A recent study in Geophysical Research Letters — "Dust charging and transport on airless planetary bodies" (Wang et al. 2016) and reported in the ScienceAlert article "NASA just explained why Moon dust is 'levitating' above the lunar surface" — seems to explain the phenomenon through laboratory simulation experiments which observe what occurs when micron-sized dust is exposed to ultraviolet (UV) radiation or electrically-charged gases known as plasmas.
From these experiments, the researchers observed that:
In both cases, the dust particles would leap several centimetres above the surface.
The experiment observations can be seen below:
Image source: Science Alert article linked above
Thus, one can conclude that on the Moon light would scatter through these levitating particles to create the horizon glow.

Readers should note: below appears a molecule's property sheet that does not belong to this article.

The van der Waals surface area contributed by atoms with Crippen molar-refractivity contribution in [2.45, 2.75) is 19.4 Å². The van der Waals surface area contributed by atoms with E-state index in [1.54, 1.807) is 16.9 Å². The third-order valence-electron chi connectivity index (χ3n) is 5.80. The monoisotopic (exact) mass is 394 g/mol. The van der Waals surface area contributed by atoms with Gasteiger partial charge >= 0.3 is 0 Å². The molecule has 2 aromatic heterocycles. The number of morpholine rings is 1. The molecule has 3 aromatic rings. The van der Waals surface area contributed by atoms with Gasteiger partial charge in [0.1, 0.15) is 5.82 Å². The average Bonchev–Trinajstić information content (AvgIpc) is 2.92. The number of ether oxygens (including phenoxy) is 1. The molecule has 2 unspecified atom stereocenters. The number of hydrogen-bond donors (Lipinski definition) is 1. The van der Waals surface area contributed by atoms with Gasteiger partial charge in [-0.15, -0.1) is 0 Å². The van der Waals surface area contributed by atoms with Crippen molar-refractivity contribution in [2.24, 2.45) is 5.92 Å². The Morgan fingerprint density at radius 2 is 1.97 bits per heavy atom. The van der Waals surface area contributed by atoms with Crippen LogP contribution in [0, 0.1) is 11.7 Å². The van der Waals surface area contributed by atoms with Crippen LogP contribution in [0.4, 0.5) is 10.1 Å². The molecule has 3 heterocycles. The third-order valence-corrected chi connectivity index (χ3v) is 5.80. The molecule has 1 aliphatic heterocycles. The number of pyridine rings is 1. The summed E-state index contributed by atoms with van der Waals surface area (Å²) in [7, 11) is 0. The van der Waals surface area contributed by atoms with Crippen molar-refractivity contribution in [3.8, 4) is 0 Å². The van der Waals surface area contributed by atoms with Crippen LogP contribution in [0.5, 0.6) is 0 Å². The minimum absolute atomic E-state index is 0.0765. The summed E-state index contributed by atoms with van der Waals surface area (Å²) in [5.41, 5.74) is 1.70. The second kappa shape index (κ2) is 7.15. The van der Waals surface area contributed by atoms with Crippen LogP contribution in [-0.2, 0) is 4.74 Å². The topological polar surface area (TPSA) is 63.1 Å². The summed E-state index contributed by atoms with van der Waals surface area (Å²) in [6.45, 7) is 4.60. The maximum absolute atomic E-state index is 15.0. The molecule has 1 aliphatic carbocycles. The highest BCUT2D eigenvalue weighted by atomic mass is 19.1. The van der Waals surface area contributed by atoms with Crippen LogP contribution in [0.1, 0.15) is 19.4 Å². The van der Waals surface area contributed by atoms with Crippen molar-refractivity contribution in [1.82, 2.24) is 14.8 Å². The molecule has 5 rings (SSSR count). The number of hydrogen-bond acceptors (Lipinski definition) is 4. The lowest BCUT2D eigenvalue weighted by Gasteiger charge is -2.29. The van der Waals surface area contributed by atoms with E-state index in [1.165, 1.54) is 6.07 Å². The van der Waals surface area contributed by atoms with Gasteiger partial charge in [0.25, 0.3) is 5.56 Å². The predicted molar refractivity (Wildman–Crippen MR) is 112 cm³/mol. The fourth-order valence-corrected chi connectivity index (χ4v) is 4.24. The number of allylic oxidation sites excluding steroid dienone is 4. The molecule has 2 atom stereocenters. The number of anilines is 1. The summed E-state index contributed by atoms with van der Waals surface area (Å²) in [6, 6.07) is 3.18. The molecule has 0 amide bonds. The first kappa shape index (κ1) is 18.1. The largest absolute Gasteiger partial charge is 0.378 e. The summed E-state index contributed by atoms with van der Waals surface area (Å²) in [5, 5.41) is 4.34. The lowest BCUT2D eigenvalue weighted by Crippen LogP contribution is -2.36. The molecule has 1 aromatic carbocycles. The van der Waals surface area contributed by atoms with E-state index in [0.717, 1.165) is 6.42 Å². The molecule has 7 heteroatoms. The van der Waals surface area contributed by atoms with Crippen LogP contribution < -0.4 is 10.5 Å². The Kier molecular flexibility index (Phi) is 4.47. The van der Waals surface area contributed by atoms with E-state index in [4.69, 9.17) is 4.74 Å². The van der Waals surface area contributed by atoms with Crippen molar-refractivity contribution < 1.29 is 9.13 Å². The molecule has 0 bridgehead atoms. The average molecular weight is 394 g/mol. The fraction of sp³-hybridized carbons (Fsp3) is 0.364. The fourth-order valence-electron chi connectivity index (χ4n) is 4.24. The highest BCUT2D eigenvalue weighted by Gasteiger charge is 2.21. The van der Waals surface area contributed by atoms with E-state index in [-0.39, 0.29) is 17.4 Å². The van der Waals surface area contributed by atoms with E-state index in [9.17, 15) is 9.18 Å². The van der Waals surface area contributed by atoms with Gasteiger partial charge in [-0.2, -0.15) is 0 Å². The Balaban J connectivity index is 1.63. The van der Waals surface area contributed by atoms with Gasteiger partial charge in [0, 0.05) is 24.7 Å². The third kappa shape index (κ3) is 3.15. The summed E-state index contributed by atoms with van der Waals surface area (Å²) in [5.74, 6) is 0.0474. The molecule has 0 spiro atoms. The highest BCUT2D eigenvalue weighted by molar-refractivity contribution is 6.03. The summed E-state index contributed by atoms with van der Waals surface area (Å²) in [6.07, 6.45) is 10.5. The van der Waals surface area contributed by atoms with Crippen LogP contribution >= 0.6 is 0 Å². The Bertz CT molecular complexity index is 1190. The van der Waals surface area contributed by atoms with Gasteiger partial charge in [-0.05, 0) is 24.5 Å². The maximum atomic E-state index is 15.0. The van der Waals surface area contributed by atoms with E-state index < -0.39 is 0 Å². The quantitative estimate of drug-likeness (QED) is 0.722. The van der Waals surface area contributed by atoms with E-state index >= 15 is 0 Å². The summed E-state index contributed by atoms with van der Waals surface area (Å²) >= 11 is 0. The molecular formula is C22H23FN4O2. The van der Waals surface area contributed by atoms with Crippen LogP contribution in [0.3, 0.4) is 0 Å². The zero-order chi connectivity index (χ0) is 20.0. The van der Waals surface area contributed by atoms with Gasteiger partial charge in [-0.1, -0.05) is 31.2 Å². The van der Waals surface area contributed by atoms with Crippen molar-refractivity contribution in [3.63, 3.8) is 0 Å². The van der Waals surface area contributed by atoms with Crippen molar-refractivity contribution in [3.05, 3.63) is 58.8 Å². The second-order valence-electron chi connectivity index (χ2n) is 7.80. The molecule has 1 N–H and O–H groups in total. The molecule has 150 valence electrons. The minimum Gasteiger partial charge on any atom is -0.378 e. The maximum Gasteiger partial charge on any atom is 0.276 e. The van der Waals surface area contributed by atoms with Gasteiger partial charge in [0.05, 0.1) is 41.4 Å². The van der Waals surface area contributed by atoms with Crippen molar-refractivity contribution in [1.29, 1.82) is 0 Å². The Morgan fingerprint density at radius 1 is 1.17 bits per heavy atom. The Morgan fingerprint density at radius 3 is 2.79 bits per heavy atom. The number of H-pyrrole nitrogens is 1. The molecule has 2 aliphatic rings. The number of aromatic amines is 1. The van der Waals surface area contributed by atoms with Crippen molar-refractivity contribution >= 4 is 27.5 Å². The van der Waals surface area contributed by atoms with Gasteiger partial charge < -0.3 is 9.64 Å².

The mechanism behind the 'levitation' is stated as being:
This is due to the reaction [with the plasma and UV light] causing an emission and re-absorption of electrons inside 'micro-cavities' formed between neighbouring particles, which can generate unexpectedly large electrical charges and intense repulsive forces.
These forces cause the dust particles or clusters to lift off the
surface, or 'levitate'.
Although the effects are observed with the lunar horizon glow, the researchers expect that effect would cause a suspension of dust across the entire lunar surface to some degree.
A significant implication of this research is stated in the NASA article "Dust “Floats” Above Lunar Surface: Electrostatic Dust Transport Reshapes Surfaces of Airless Planetary Bodies" as:
The laboratory observations also showed dusty surfaces becoming smooth as a consequence of dust mobilization. These electrostatic dust processes could help to explain the formation of the “dust ponds” on asteroid Eros and comet 67P, and the unexpectedly smooth surface on Saturn’s icy satellite Atlas.